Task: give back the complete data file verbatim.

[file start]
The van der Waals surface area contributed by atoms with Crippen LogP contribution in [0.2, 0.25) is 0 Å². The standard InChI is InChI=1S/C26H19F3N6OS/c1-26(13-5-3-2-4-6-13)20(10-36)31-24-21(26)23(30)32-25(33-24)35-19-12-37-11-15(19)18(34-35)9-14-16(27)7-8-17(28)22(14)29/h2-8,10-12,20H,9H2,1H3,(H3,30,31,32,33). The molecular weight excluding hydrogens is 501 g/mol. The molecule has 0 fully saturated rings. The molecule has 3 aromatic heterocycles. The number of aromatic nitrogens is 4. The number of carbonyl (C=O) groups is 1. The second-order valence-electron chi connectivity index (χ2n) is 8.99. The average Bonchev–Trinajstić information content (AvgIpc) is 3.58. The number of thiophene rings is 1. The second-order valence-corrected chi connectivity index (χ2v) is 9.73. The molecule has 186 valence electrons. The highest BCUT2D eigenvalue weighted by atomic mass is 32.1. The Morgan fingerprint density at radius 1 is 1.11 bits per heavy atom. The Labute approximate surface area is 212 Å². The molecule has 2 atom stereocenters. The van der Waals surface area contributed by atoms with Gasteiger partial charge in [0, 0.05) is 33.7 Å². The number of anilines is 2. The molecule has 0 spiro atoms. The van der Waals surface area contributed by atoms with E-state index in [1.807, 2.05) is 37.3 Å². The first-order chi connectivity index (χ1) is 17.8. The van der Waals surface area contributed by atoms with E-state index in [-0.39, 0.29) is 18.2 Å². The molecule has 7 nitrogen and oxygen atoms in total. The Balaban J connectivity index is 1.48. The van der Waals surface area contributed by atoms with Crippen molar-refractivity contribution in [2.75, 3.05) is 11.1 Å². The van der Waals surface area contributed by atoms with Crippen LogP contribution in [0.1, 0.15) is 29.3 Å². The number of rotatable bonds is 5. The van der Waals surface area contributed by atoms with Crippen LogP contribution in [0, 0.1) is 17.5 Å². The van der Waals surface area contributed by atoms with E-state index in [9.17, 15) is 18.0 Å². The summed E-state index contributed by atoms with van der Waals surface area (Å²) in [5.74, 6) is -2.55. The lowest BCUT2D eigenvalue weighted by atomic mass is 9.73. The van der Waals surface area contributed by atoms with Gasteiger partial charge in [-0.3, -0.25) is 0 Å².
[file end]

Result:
The van der Waals surface area contributed by atoms with Crippen LogP contribution in [0.2, 0.25) is 0 Å². The standard InChI is InChI=1S/C26H19F3N6OS/c1-26(13-5-3-2-4-6-13)20(10-36)31-24-21(26)23(30)32-25(33-24)35-19-12-37-11-15(19)18(34-35)9-14-16(27)7-8-17(28)22(14)29/h2-8,10-12,20H,9H2,1H3,(H3,30,31,32,33). The molecular weight excluding hydrogens is 501 g/mol. The molecule has 0 fully saturated rings. The molecule has 3 aromatic heterocycles. The number of aromatic nitrogens is 4. The number of carbonyl (C=O) groups is 1. The second-order valence-electron chi connectivity index (χ2n) is 8.99. The average Bonchev–Trinajstić information content (AvgIpc) is 3.58. The number of thiophene rings is 1. The second-order valence-corrected chi connectivity index (χ2v) is 9.73. The molecule has 186 valence electrons. The highest BCUT2D eigenvalue weighted by atomic mass is 32.1. The Morgan fingerprint density at radius 1 is 1.11 bits per heavy atom. The Labute approximate surface area is 212 Å². The molecule has 2 atom stereocenters. The van der Waals surface area contributed by atoms with Gasteiger partial charge in [0, 0.05) is 33.7 Å². The number of anilines is 2. The molecule has 0 spiro atoms. The van der Waals surface area contributed by atoms with E-state index in [1.807, 2.05) is 37.3 Å². The first-order chi connectivity index (χ1) is 17.8. The van der Waals surface area contributed by atoms with E-state index in [-0.39, 0.29) is 18.2 Å². The molecule has 7 nitrogen and oxygen atoms in total. The Balaban J connectivity index is 1.48. The van der Waals surface area contributed by atoms with Crippen molar-refractivity contribution in [2.75, 3.05) is 11.1 Å². The van der Waals surface area contributed by atoms with Crippen LogP contribution in [0.1, 0.15) is 29.3 Å². The number of rotatable bonds is 5. The van der Waals surface area contributed by atoms with Crippen LogP contribution in [0, 0.1) is 17.5 Å². The van der Waals surface area contributed by atoms with E-state index in [9.17, 15) is 18.0 Å². The summed E-state index contributed by atoms with van der Waals surface area (Å²) in [5.74, 6) is -2.55. The lowest BCUT2D eigenvalue weighted by atomic mass is 9.73. The van der Waals surface area contributed by atoms with Gasteiger partial charge in [-0.3, -0.25) is 0 Å².